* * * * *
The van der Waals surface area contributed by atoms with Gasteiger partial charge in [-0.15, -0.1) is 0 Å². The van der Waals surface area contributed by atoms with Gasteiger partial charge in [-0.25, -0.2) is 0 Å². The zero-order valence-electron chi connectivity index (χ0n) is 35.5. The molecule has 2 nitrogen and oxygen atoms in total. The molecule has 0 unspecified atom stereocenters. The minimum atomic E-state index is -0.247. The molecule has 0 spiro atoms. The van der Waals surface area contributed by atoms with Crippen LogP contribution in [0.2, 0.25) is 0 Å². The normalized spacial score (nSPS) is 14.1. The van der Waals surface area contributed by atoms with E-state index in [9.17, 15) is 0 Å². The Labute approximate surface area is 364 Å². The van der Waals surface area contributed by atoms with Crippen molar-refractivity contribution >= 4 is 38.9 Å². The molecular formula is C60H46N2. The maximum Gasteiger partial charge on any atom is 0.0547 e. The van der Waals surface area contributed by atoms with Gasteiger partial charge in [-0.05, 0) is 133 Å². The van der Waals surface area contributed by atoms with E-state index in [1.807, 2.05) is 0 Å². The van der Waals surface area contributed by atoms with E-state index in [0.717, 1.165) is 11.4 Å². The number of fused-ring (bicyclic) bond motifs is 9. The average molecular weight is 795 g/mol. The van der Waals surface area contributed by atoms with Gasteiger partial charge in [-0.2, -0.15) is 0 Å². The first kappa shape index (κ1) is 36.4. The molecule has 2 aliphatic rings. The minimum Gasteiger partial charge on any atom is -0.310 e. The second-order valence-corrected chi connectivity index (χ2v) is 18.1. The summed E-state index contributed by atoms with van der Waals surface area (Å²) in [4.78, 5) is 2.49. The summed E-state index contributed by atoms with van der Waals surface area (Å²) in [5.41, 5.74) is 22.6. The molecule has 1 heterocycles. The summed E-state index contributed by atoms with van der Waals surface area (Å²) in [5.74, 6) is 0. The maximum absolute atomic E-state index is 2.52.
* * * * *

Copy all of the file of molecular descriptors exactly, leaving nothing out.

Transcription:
The van der Waals surface area contributed by atoms with Gasteiger partial charge in [-0.15, -0.1) is 0 Å². The van der Waals surface area contributed by atoms with Gasteiger partial charge in [-0.25, -0.2) is 0 Å². The zero-order valence-electron chi connectivity index (χ0n) is 35.5. The molecule has 2 nitrogen and oxygen atoms in total. The molecule has 0 unspecified atom stereocenters. The minimum atomic E-state index is -0.247. The molecule has 0 spiro atoms. The van der Waals surface area contributed by atoms with Crippen LogP contribution in [0.2, 0.25) is 0 Å². The normalized spacial score (nSPS) is 14.1. The van der Waals surface area contributed by atoms with E-state index in [9.17, 15) is 0 Å². The Labute approximate surface area is 364 Å². The van der Waals surface area contributed by atoms with Crippen molar-refractivity contribution >= 4 is 38.9 Å². The molecular formula is C60H46N2. The maximum Gasteiger partial charge on any atom is 0.0547 e. The van der Waals surface area contributed by atoms with Gasteiger partial charge in [-0.05, 0) is 133 Å². The van der Waals surface area contributed by atoms with E-state index in [1.807, 2.05) is 0 Å². The van der Waals surface area contributed by atoms with E-state index in [0.717, 1.165) is 11.4 Å². The number of fused-ring (bicyclic) bond motifs is 9. The average molecular weight is 795 g/mol. The van der Waals surface area contributed by atoms with Gasteiger partial charge in [-0.2, -0.15) is 0 Å². The first kappa shape index (κ1) is 36.4. The molecule has 2 aliphatic rings. The minimum Gasteiger partial charge on any atom is -0.310 e. The second-order valence-corrected chi connectivity index (χ2v) is 18.1. The summed E-state index contributed by atoms with van der Waals surface area (Å²) in [4.78, 5) is 2.49. The summed E-state index contributed by atoms with van der Waals surface area (Å²) in [5.41, 5.74) is 22.6. The molecule has 1 heterocycles. The summed E-state index contributed by atoms with van der Waals surface area (Å²) in [5.74, 6) is 0. The maximum absolute atomic E-state index is 2.52.